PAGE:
Sean: With NYC and Silicon Valley, pop culture is painting a glorified portrait for the millennial generation that the opportunities are in the valley or the cities. The truth is that companies like iCIMS and Workwave have been solving real world problems right here in NJ and part of the value proposition to the younger generation is rewarding them with a more balanced work/life situation. There are many small startups growing in NJ and there are many bright spots of innovation here. The problem is exposing the great locally homegrown companies here in NJ. We need more centers and more commerce. Mixed use developments like Bell Works can be those conduits that create the right urban vibe in the suburbs that can highlight the local technology and entrepreneurial ecosystem.
Fill us in on the NJ companies to watch who are using coworking spaces as a springboard for success.
Noelle: We find that companies such as Google still come to use our space because employees aren’t that interested in always going to NYC.
Bret: We have a bunch of development and design shops working out of the space. We’ve actually been quite successful at building our digital agency, Humble Humans, by leveraging these freelancers and small companies. Often times a project, whether it’s a mobile or web app for a startup or a branding and digital marketing campaign, comes into our wheelhouse. We’ve been very successful at building ad hoc teams within our membership to help not only our business grow but our member’s companies as well.
Sean: Small businesses and startups are the well-known players, but there is a trend of big corporate companies that are dipping their toes into the coworking world. They see the benefit of having small corporate teams located outside the walls of the mothership. It creates opportunities for interesting collaboration efforts.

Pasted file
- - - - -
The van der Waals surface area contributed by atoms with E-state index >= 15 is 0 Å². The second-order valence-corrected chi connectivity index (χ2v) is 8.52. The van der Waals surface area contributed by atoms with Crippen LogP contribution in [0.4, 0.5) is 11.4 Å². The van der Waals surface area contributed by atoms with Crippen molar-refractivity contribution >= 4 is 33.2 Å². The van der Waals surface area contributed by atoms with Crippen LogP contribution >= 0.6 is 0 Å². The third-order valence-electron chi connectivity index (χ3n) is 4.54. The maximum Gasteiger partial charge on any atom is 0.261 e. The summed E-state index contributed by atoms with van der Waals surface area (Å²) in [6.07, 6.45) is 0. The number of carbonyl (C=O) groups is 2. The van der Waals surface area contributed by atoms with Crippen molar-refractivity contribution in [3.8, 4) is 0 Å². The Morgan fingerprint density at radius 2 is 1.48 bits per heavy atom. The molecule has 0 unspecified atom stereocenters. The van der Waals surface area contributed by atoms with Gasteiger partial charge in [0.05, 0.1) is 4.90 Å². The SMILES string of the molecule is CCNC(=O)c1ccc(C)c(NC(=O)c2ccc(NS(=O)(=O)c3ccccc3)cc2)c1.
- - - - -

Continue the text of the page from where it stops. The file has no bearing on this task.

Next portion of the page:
How do your coworking spaces differ?
Noelle: Our space is different mainly based on size. Our space is very warm and homey – mainly because of the size. While still collaborative, the people that come here say that what they love most is how productive they are in the space.
Bret: Being in Asbury Park definitely has an advantage over a lot of other spaces. As I mentioned before, we have access to over 60 restaurants and bars which our members often meet with clients or friends after work. We also have the beach 3 blocks away with is pretty unique and incredible to any space.
Sean: I think that each coworking space creates its own culture to a certain degree. A space starts to generate its own identity as the community within develops.
Last month, the New Jersey Economic Development Authority (EDA) announced it had closed on a loan to Cowerks to help the space expand its footprint in Asbury Park. Cowerks has outgrown its current office of 1,600 square feet and plans to use the loan to occupy and build out another facility in the city, close to its existing location. Cowerks also anticipates expanding its existing location.
Why is it important to have organizations like the NJEDA around to provide funding and support for coworking spaces?